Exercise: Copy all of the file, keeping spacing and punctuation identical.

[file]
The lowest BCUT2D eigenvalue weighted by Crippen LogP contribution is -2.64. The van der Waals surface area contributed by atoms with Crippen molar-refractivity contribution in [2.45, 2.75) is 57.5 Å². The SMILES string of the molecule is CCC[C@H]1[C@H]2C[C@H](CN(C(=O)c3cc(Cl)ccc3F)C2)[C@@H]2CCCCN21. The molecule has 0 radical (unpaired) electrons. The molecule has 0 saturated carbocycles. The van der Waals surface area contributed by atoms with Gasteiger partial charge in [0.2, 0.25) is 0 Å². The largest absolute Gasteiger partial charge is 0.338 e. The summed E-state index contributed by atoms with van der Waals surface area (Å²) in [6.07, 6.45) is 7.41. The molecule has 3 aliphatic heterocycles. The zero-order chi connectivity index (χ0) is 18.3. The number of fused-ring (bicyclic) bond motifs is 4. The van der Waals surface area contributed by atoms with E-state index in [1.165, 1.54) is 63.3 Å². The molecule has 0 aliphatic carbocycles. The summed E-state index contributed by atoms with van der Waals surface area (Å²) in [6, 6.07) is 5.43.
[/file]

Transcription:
The lowest BCUT2D eigenvalue weighted by Crippen LogP contribution is -2.64. The van der Waals surface area contributed by atoms with Crippen molar-refractivity contribution in [2.45, 2.75) is 57.5 Å². The SMILES string of the molecule is CCC[C@H]1[C@H]2C[C@H](CN(C(=O)c3cc(Cl)ccc3F)C2)[C@@H]2CCCCN21. The molecule has 0 radical (unpaired) electrons. The molecule has 0 saturated carbocycles. The van der Waals surface area contributed by atoms with Gasteiger partial charge in [0.2, 0.25) is 0 Å². The largest absolute Gasteiger partial charge is 0.338 e. The summed E-state index contributed by atoms with van der Waals surface area (Å²) in [6.07, 6.45) is 7.41. The molecule has 3 aliphatic heterocycles. The zero-order chi connectivity index (χ0) is 18.3. The number of fused-ring (bicyclic) bond motifs is 4. The van der Waals surface area contributed by atoms with E-state index in [1.165, 1.54) is 63.3 Å². The molecule has 0 aliphatic carbocycles. The summed E-state index contributed by atoms with van der Waals surface area (Å²) in [6, 6.07) is 5.43.